Paul Morel, the protagonist of Sons and Lovers, is based on the youthful D. H. Lawrence. Paul is a young man in the painful process of growing up. He’s also gradually discovering that he’s a gifted artist. Most important to the story, Paul is torn between his passion for two young women, the mystical Miriam and the sensual Clara, and his unyielding devotion to a possessive mother.

You may see Paul merely as a fellow under the thumb of a dominating mother. Some readers feel that his feeling for her is more passionate and that his difficulties with Miriam and Clara stem from this unresolved passion. Only her death frees him at the end. Another view of Paul is that he derives great strength from his mother and is inspired rather than crippled by his relationship to her. The failure of his relationship with Miriam, according to this view, is caused more by her horror of physical intimacy, than by Gertrude Morel’s superior place in Paul’s affections. How you interpret Paul’s relationship with his mother will have much to do with your view of her character.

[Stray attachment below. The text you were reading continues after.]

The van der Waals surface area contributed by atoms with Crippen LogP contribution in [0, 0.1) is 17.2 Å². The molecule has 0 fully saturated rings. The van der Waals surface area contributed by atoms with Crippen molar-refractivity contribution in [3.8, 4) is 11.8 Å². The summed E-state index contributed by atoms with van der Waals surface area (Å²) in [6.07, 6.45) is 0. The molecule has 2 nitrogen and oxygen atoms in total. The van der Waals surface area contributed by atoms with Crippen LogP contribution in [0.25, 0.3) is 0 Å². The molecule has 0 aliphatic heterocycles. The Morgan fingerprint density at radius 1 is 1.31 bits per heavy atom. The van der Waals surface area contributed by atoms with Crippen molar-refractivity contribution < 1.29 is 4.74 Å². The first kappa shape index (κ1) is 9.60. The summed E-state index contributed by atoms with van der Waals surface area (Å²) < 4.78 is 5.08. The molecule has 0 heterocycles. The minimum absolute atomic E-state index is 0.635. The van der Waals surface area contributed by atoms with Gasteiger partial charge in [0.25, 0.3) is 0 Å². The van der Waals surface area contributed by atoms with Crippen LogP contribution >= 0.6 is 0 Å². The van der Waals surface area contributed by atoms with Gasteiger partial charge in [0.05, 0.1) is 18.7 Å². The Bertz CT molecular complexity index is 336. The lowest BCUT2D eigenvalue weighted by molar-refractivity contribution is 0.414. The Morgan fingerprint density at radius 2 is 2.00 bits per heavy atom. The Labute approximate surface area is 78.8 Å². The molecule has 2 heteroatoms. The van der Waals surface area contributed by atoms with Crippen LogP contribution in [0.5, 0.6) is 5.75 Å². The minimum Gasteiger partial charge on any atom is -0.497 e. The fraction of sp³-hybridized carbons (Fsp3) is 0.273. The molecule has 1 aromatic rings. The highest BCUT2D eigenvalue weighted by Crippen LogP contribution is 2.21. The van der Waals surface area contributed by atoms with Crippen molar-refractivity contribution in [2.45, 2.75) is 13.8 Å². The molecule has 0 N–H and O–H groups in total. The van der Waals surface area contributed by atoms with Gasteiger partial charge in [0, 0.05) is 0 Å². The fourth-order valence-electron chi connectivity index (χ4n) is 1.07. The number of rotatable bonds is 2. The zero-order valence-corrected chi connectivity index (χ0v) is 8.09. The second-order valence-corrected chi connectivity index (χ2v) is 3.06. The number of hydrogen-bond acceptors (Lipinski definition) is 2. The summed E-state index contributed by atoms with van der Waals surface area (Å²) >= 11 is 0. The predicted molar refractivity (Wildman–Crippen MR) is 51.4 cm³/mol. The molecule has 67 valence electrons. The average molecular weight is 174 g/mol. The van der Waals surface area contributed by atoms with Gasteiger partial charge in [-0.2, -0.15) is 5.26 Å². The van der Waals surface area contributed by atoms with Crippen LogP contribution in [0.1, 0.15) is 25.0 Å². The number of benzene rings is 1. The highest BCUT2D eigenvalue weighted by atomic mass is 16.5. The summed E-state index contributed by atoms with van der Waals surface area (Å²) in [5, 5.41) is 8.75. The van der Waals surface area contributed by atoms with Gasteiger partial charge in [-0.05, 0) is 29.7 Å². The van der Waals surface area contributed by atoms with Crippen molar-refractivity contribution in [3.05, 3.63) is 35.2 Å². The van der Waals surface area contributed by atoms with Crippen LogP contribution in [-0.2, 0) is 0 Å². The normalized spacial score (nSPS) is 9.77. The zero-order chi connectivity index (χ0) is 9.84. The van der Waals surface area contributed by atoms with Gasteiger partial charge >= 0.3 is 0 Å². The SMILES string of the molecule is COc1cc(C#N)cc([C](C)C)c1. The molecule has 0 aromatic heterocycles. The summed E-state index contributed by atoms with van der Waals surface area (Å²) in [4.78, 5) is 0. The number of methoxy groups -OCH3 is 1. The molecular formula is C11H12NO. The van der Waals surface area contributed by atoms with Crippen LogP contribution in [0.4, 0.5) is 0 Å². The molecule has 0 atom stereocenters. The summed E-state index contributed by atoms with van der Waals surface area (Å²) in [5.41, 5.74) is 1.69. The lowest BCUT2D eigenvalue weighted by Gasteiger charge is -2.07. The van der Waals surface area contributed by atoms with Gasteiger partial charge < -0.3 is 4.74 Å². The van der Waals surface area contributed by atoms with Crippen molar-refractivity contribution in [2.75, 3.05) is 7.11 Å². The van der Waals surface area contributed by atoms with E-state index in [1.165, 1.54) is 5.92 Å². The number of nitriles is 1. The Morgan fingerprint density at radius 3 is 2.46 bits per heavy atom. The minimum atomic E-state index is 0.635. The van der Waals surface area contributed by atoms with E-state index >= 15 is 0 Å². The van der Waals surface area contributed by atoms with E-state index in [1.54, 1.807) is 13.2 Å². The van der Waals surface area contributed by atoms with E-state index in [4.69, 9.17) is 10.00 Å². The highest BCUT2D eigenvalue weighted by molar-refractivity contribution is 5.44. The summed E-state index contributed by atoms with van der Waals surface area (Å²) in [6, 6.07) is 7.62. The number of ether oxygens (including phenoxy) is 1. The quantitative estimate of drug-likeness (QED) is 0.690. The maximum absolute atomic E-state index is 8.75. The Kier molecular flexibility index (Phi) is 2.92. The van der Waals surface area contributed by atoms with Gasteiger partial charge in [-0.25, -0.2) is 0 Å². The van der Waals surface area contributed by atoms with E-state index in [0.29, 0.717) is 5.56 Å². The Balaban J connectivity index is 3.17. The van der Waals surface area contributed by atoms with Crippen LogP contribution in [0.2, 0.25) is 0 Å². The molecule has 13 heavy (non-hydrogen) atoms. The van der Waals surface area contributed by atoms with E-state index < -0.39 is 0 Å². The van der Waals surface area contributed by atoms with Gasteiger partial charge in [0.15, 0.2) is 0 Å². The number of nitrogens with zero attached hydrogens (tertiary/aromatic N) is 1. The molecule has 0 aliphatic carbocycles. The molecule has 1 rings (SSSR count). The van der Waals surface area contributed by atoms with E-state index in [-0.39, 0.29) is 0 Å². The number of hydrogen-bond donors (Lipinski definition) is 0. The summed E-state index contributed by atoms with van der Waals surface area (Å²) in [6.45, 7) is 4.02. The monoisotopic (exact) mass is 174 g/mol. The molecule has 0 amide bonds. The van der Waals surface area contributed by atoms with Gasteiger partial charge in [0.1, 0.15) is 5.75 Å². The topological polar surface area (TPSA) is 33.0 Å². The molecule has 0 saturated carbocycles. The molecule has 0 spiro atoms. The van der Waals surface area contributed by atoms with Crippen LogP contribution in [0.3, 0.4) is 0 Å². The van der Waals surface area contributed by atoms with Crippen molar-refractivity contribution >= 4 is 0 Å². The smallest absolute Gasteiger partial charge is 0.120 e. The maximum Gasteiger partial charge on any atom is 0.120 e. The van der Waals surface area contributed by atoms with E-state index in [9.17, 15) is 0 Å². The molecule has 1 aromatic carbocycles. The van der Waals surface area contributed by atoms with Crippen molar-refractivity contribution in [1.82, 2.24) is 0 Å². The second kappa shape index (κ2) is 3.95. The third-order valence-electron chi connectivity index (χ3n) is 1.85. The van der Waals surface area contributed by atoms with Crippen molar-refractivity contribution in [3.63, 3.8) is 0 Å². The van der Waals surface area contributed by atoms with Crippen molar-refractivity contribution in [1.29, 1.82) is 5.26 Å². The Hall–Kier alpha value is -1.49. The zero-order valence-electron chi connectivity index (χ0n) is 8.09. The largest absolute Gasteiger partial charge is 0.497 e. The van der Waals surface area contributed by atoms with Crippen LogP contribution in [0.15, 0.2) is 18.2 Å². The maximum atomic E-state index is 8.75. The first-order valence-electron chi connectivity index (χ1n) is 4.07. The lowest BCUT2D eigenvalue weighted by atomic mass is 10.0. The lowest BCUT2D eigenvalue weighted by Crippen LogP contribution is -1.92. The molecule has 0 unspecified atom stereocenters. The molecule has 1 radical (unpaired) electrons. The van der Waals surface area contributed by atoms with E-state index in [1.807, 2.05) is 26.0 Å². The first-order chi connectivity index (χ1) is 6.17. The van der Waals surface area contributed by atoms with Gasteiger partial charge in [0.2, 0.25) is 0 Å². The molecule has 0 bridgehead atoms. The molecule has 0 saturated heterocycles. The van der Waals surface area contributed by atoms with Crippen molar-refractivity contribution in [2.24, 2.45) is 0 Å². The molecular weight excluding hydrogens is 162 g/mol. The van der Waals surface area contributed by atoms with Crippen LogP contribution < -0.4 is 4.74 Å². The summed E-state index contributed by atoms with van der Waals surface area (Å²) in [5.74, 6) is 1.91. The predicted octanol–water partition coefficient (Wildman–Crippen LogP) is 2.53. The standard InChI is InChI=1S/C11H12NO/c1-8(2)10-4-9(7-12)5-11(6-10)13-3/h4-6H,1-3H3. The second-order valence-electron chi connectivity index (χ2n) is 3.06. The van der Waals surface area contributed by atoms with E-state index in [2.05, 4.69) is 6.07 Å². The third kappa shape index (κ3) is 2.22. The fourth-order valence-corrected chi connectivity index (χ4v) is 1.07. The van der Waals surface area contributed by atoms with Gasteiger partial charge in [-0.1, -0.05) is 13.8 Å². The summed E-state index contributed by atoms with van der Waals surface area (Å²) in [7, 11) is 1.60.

Another of Paul’s conflicts centers on his apparent hatred for his father. You can see Paul’s abhorrence of Walter Morel’s vulgarity and alcoholism, but you can also see his imitation of Walter’s carefree spirit and lust for life. Isn’t some of Paul’s own brutality to Miriam derived from his father’s behavior? In some people’s eyes, masculine virility is only another version of brutality.